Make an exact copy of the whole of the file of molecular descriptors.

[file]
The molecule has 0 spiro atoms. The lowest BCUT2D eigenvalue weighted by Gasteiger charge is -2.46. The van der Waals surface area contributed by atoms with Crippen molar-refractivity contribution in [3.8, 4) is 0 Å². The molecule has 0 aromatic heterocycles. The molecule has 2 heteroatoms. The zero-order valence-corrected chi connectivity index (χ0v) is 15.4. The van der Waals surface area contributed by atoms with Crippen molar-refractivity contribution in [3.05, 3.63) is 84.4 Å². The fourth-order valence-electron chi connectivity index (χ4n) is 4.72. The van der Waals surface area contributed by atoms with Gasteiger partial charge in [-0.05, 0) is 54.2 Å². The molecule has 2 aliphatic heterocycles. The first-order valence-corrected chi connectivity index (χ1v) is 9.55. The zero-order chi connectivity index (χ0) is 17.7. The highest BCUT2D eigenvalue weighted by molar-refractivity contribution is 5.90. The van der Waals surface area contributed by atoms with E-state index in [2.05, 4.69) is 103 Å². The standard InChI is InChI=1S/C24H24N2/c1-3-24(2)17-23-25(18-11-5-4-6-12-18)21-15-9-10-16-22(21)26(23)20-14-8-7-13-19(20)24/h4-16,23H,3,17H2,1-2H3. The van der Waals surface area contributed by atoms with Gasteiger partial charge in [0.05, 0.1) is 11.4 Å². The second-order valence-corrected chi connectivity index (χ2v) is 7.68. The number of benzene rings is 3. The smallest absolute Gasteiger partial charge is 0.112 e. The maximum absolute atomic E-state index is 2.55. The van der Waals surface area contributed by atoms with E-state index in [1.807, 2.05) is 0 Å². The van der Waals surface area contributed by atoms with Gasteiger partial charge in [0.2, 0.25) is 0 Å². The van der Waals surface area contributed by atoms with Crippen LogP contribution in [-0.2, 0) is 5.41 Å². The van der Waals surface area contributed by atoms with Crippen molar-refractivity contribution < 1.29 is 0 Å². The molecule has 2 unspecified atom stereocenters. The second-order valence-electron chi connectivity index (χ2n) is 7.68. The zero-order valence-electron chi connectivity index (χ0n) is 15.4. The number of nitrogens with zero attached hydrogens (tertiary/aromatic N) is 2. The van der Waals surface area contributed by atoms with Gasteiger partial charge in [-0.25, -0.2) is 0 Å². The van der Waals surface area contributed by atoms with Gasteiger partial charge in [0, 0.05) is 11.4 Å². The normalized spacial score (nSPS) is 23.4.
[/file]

The molecule has 0 spiro atoms. The lowest BCUT2D eigenvalue weighted by Gasteiger charge is -2.46. The van der Waals surface area contributed by atoms with Crippen molar-refractivity contribution in [3.8, 4) is 0 Å². The molecule has 0 aromatic heterocycles. The molecule has 2 heteroatoms. The zero-order valence-corrected chi connectivity index (χ0v) is 15.4. The van der Waals surface area contributed by atoms with Crippen molar-refractivity contribution in [3.05, 3.63) is 84.4 Å². The fourth-order valence-electron chi connectivity index (χ4n) is 4.72. The van der Waals surface area contributed by atoms with Gasteiger partial charge in [-0.05, 0) is 54.2 Å². The molecule has 2 aliphatic heterocycles. The first-order valence-corrected chi connectivity index (χ1v) is 9.55. The zero-order chi connectivity index (χ0) is 17.7. The highest BCUT2D eigenvalue weighted by molar-refractivity contribution is 5.90. The van der Waals surface area contributed by atoms with E-state index in [2.05, 4.69) is 103 Å². The standard InChI is InChI=1S/C24H24N2/c1-3-24(2)17-23-25(18-11-5-4-6-12-18)21-15-9-10-16-22(21)26(23)20-14-8-7-13-19(20)24/h4-16,23H,3,17H2,1-2H3. The van der Waals surface area contributed by atoms with Gasteiger partial charge in [0.05, 0.1) is 11.4 Å². The second-order valence-corrected chi connectivity index (χ2v) is 7.68. The number of benzene rings is 3. The smallest absolute Gasteiger partial charge is 0.112 e. The maximum absolute atomic E-state index is 2.55. The van der Waals surface area contributed by atoms with E-state index in [1.807, 2.05) is 0 Å². The van der Waals surface area contributed by atoms with Gasteiger partial charge in [0.2, 0.25) is 0 Å². The van der Waals surface area contributed by atoms with Crippen LogP contribution in [-0.2, 0) is 5.41 Å². The van der Waals surface area contributed by atoms with Crippen molar-refractivity contribution < 1.29 is 0 Å². The molecule has 2 unspecified atom stereocenters. The second-order valence-electron chi connectivity index (χ2n) is 7.68. The zero-order valence-electron chi connectivity index (χ0n) is 15.4. The number of nitrogens with zero attached hydrogens (tertiary/aromatic N) is 2. The van der Waals surface area contributed by atoms with Gasteiger partial charge in [-0.25, -0.2) is 0 Å². The van der Waals surface area contributed by atoms with Gasteiger partial charge in [0, 0.05) is 11.4 Å². The normalized spacial score (nSPS) is 23.4.